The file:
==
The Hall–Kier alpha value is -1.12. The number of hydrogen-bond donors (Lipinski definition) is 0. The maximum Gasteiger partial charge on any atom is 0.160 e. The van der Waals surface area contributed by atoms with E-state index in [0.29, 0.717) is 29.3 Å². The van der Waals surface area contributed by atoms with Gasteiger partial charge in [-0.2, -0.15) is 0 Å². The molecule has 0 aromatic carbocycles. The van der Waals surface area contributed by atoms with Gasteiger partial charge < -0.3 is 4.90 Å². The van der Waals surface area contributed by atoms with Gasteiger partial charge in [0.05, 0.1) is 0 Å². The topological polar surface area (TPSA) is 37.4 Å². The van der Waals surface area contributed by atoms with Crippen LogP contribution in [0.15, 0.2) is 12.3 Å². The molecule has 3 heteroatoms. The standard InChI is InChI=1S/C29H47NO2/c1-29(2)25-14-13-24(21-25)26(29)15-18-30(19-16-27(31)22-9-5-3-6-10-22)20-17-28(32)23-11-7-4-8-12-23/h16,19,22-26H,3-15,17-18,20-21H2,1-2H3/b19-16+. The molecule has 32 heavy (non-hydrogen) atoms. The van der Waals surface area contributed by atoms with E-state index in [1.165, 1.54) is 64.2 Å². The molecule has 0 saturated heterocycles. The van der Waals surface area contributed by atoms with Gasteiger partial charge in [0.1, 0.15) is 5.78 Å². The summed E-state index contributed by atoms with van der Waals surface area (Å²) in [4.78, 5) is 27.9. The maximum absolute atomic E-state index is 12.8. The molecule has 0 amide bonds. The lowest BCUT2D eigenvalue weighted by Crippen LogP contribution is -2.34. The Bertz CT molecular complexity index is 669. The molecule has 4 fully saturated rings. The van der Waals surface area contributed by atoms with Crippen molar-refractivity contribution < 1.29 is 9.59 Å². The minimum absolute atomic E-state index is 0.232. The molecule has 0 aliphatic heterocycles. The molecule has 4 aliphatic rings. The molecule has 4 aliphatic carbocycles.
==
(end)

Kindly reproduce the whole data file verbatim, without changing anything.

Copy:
The Hall–Kier alpha value is -1.12. The number of hydrogen-bond donors (Lipinski definition) is 0. The maximum Gasteiger partial charge on any atom is 0.160 e. The van der Waals surface area contributed by atoms with E-state index in [0.29, 0.717) is 29.3 Å². The van der Waals surface area contributed by atoms with Gasteiger partial charge in [-0.2, -0.15) is 0 Å². The molecule has 0 aromatic carbocycles. The van der Waals surface area contributed by atoms with Gasteiger partial charge < -0.3 is 4.90 Å². The van der Waals surface area contributed by atoms with Gasteiger partial charge in [0.05, 0.1) is 0 Å². The topological polar surface area (TPSA) is 37.4 Å². The van der Waals surface area contributed by atoms with Crippen LogP contribution in [0.15, 0.2) is 12.3 Å². The molecule has 3 heteroatoms. The standard InChI is InChI=1S/C29H47NO2/c1-29(2)25-14-13-24(21-25)26(29)15-18-30(19-16-27(31)22-9-5-3-6-10-22)20-17-28(32)23-11-7-4-8-12-23/h16,19,22-26H,3-15,17-18,20-21H2,1-2H3/b19-16+. The molecule has 32 heavy (non-hydrogen) atoms. The van der Waals surface area contributed by atoms with E-state index in [1.165, 1.54) is 64.2 Å². The molecule has 0 saturated heterocycles. The van der Waals surface area contributed by atoms with Gasteiger partial charge in [0.1, 0.15) is 5.78 Å². The summed E-state index contributed by atoms with van der Waals surface area (Å²) in [4.78, 5) is 27.9. The maximum absolute atomic E-state index is 12.8. The molecule has 0 amide bonds. The lowest BCUT2D eigenvalue weighted by Crippen LogP contribution is -2.34. The Bertz CT molecular complexity index is 669. The molecule has 4 fully saturated rings. The van der Waals surface area contributed by atoms with Crippen molar-refractivity contribution < 1.29 is 9.59 Å². The minimum absolute atomic E-state index is 0.232. The molecule has 0 aliphatic heterocycles. The molecule has 4 aliphatic rings. The molecule has 4 aliphatic carbocycles.